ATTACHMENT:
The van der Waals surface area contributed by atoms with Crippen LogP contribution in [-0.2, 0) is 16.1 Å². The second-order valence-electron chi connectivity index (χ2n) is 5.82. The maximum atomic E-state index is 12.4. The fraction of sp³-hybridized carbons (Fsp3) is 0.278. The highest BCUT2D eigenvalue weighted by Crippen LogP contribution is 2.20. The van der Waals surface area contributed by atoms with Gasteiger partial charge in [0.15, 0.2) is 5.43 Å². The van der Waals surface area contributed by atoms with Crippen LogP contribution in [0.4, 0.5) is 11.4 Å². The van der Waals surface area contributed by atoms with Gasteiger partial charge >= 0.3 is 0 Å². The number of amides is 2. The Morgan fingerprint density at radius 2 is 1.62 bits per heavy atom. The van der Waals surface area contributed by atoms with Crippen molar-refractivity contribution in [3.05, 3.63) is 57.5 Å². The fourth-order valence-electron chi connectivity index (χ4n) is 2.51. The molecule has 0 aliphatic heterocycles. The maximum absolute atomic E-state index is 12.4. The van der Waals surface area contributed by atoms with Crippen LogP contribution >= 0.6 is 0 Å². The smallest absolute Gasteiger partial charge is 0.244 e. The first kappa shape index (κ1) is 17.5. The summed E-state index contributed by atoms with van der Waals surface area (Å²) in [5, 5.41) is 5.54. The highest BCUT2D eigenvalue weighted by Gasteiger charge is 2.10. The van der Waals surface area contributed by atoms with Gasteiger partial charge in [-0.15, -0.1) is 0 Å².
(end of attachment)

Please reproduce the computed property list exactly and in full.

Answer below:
The van der Waals surface area contributed by atoms with Crippen LogP contribution in [-0.2, 0) is 16.1 Å². The second-order valence-electron chi connectivity index (χ2n) is 5.82. The maximum atomic E-state index is 12.4. The fraction of sp³-hybridized carbons (Fsp3) is 0.278. The highest BCUT2D eigenvalue weighted by Crippen LogP contribution is 2.20. The van der Waals surface area contributed by atoms with Gasteiger partial charge in [0.15, 0.2) is 5.43 Å². The van der Waals surface area contributed by atoms with Crippen LogP contribution in [0.4, 0.5) is 11.4 Å². The van der Waals surface area contributed by atoms with Gasteiger partial charge >= 0.3 is 0 Å². The number of amides is 2. The Morgan fingerprint density at radius 2 is 1.62 bits per heavy atom. The van der Waals surface area contributed by atoms with Crippen molar-refractivity contribution in [3.05, 3.63) is 57.5 Å². The fourth-order valence-electron chi connectivity index (χ4n) is 2.51. The molecule has 0 aliphatic heterocycles. The maximum absolute atomic E-state index is 12.4. The van der Waals surface area contributed by atoms with Crippen LogP contribution >= 0.6 is 0 Å². The smallest absolute Gasteiger partial charge is 0.244 e. The first kappa shape index (κ1) is 17.5. The summed E-state index contributed by atoms with van der Waals surface area (Å²) in [5, 5.41) is 5.54. The highest BCUT2D eigenvalue weighted by Gasteiger charge is 2.10. The van der Waals surface area contributed by atoms with Gasteiger partial charge in [-0.15, -0.1) is 0 Å².